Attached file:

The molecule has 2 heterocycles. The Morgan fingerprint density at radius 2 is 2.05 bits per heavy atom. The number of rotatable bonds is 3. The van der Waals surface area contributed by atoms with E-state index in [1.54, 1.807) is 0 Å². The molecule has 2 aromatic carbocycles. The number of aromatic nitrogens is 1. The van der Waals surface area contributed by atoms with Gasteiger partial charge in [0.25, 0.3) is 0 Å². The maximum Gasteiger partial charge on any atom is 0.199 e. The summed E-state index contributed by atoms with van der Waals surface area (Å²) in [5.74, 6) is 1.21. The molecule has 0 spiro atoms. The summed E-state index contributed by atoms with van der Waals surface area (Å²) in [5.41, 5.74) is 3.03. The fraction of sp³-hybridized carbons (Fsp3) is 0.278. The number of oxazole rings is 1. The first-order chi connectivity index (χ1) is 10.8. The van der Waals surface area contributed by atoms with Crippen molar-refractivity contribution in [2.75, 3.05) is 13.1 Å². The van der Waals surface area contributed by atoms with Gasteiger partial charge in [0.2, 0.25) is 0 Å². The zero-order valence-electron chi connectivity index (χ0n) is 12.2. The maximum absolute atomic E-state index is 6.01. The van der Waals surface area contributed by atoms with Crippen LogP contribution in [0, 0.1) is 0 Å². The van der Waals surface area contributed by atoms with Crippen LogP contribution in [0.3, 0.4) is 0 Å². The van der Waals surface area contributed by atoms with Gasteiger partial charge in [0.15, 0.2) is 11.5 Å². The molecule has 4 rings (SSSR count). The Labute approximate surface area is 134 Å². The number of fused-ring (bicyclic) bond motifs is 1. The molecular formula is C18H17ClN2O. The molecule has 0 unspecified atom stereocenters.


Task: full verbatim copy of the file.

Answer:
The molecule has 2 heterocycles. The Morgan fingerprint density at radius 2 is 2.05 bits per heavy atom. The number of rotatable bonds is 3. The van der Waals surface area contributed by atoms with E-state index in [1.54, 1.807) is 0 Å². The molecule has 2 aromatic carbocycles. The number of aromatic nitrogens is 1. The van der Waals surface area contributed by atoms with Gasteiger partial charge in [0.25, 0.3) is 0 Å². The maximum Gasteiger partial charge on any atom is 0.199 e. The summed E-state index contributed by atoms with van der Waals surface area (Å²) in [5.74, 6) is 1.21. The molecule has 0 spiro atoms. The summed E-state index contributed by atoms with van der Waals surface area (Å²) in [5.41, 5.74) is 3.03. The fraction of sp³-hybridized carbons (Fsp3) is 0.278. The number of oxazole rings is 1. The first-order chi connectivity index (χ1) is 10.8. The van der Waals surface area contributed by atoms with Crippen molar-refractivity contribution in [2.75, 3.05) is 13.1 Å². The van der Waals surface area contributed by atoms with Gasteiger partial charge in [0.2, 0.25) is 0 Å². The zero-order valence-electron chi connectivity index (χ0n) is 12.2. The maximum absolute atomic E-state index is 6.01. The van der Waals surface area contributed by atoms with Crippen LogP contribution in [0, 0.1) is 0 Å². The van der Waals surface area contributed by atoms with Crippen LogP contribution in [0.3, 0.4) is 0 Å². The van der Waals surface area contributed by atoms with Gasteiger partial charge in [0.15, 0.2) is 11.5 Å². The molecule has 4 rings (SSSR count). The Labute approximate surface area is 134 Å². The number of fused-ring (bicyclic) bond motifs is 1. The molecular formula is C18H17ClN2O. The molecule has 0 unspecified atom stereocenters.